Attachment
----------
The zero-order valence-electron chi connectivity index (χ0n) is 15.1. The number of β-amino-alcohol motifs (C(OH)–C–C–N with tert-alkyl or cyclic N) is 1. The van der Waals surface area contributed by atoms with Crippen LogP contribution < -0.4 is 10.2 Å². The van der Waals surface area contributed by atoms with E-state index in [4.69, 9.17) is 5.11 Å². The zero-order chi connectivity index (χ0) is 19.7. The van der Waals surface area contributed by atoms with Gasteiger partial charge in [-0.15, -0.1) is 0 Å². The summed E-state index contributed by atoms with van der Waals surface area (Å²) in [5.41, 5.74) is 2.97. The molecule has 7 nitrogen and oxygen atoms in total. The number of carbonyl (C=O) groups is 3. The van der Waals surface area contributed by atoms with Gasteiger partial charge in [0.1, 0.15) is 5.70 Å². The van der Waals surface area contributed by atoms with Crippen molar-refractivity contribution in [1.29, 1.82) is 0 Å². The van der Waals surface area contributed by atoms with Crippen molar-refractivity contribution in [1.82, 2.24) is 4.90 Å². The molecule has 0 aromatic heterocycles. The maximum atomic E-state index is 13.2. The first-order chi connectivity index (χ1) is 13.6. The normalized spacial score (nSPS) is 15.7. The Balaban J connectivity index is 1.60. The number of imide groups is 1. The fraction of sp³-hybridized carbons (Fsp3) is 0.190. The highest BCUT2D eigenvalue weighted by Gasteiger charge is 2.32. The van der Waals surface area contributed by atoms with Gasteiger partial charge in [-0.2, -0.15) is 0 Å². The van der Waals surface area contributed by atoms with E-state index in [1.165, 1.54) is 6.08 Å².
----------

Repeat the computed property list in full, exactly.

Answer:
The zero-order valence-electron chi connectivity index (χ0n) is 15.1. The number of β-amino-alcohol motifs (C(OH)–C–C–N with tert-alkyl or cyclic N) is 1. The van der Waals surface area contributed by atoms with Crippen LogP contribution < -0.4 is 10.2 Å². The van der Waals surface area contributed by atoms with E-state index in [4.69, 9.17) is 5.11 Å². The zero-order chi connectivity index (χ0) is 19.7. The van der Waals surface area contributed by atoms with Gasteiger partial charge in [-0.15, -0.1) is 0 Å². The summed E-state index contributed by atoms with van der Waals surface area (Å²) in [5.41, 5.74) is 2.97. The molecule has 7 nitrogen and oxygen atoms in total. The number of carbonyl (C=O) groups is 3. The van der Waals surface area contributed by atoms with Gasteiger partial charge in [0.1, 0.15) is 5.70 Å². The van der Waals surface area contributed by atoms with Crippen molar-refractivity contribution in [1.29, 1.82) is 0 Å². The van der Waals surface area contributed by atoms with Crippen molar-refractivity contribution in [1.82, 2.24) is 4.90 Å². The molecule has 0 aromatic heterocycles. The maximum atomic E-state index is 13.2. The first-order chi connectivity index (χ1) is 13.6. The normalized spacial score (nSPS) is 15.7. The Balaban J connectivity index is 1.60. The number of imide groups is 1. The fraction of sp³-hybridized carbons (Fsp3) is 0.190. The highest BCUT2D eigenvalue weighted by Gasteiger charge is 2.32. The van der Waals surface area contributed by atoms with Gasteiger partial charge in [-0.2, -0.15) is 0 Å². The van der Waals surface area contributed by atoms with E-state index in [1.165, 1.54) is 6.08 Å².